Hus replied by a dignified appeal, which he read in the Bethlehem, from the Pope to ‘the supreme and just Judge who is neither influenced by gifts (supra, p. 60, n.) nor deceived by false witnesses.’ He consoled himself with the memories of Chrysostom and Grosseteste. His hope lay in the meeting of a General Council. Meanwhile he exhorted the people to put their trust in neither Pope, Church, nor prelates, but in God alone. As for himself—a matter which told heavily against him at Constance—he showed how little he cared for the censures of Rome by continuing as before his public preaching, and his administration of the sacraments (see p. 166, n. 1).

The excommunication and attendant interdict soon produced its effect in Prague. ‘The people,’ complained Hus, ‘did not show sufficient courage to bury their dead in unconsecrated ground, and baptise their children themselves.’ Riots broke out on every hand. On September 30 Jerome and others ‘ducked friar Nicholas’ in the Moldau. On October 2 a counter-attack was made on the Bethlehem Chapel, chiefly, says Hus, by the Germans, at that moment the dominant party in the Town Council: ‘What madness! . . . what German audacity! . . . they are not allowed to pull down a bakehouse. The temple of God where the bread of God’s word is distributed they wish to destroy.’ But the Czechs rallied to their national cause, and prevented the outrage, in spite of the archers. But elsewhere the opponents of Hus were victorious. In the University Stanislaus of Znaim and Stephen Palecz were inveighing against their former friend in the presence of Duke Ernest of Austria. (October 1412). Nor was Hus helped by the formal proof of his ally John of Jesenicz, doctor of canon law, that the excommunication was illegal (December 18, 1412). But we are slightly anticipating. Hus, in fact, had already left Prague, on the advice, or rather orders, of Wenzel. This step, as the following letter shows, the Reformer was at first unwilling to take. But Wenzel, who was placed in an awkward position and feared the calling in of the secular arm, was persistent. So Hus left Prague—his enemies claimed that he was expelled—‘that a Synod for settlement might be held with more chance of success.’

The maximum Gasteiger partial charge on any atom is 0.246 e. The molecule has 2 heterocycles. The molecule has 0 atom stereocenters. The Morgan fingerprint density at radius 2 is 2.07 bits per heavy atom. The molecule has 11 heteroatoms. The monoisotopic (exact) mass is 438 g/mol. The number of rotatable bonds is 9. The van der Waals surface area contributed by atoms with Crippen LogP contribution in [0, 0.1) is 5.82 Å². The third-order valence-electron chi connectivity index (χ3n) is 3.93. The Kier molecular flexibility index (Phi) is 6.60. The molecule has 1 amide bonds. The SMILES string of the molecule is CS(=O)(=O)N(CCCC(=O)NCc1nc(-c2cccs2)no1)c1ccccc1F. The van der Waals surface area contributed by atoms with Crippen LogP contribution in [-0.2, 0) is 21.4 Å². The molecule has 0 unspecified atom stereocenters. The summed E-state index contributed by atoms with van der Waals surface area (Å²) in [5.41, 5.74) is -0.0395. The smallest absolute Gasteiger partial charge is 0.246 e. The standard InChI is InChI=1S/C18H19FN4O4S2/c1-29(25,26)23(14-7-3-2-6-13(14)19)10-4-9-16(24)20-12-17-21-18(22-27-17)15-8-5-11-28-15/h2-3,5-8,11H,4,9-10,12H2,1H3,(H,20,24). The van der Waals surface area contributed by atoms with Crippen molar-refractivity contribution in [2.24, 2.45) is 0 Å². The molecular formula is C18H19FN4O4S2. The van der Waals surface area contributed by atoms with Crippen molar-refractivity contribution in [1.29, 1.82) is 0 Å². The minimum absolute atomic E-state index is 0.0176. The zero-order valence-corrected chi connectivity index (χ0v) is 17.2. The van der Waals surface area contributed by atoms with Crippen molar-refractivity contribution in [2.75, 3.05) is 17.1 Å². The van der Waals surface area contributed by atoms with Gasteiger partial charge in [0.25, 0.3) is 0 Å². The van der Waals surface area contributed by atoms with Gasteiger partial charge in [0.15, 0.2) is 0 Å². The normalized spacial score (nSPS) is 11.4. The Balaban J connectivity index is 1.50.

The date of Hus’s exile, and therefore of the following letter, is somewhat uncertain. He seems to have left Prague first in the August of 1412, but a few months later, on his own statement, returned and preached. He was certainly absent in the October, when the attack was made on the Bethlehem (see infra, p. 94). But his final departure must have taken place in December 1412, for on the 14th of that month the secular arm was called in by the papal authorities. From the other letters which follow, and which were evidently written in the autumn of 1412, we are inclined to date the following as written before the first departure. Nicholas Miliczin was the colleague of Hus at the Bethlehem. He had taken his bachelor’s degree in 1401, his master’s in 1406. He is probably the Nicholas to whom Hus refers on pp. 236 and 274. Of Master Martin nothing is known, unless indeed he be the Master Martin, ‘his disciple,’ of later letters (see infra, pp. 149, 236, 274).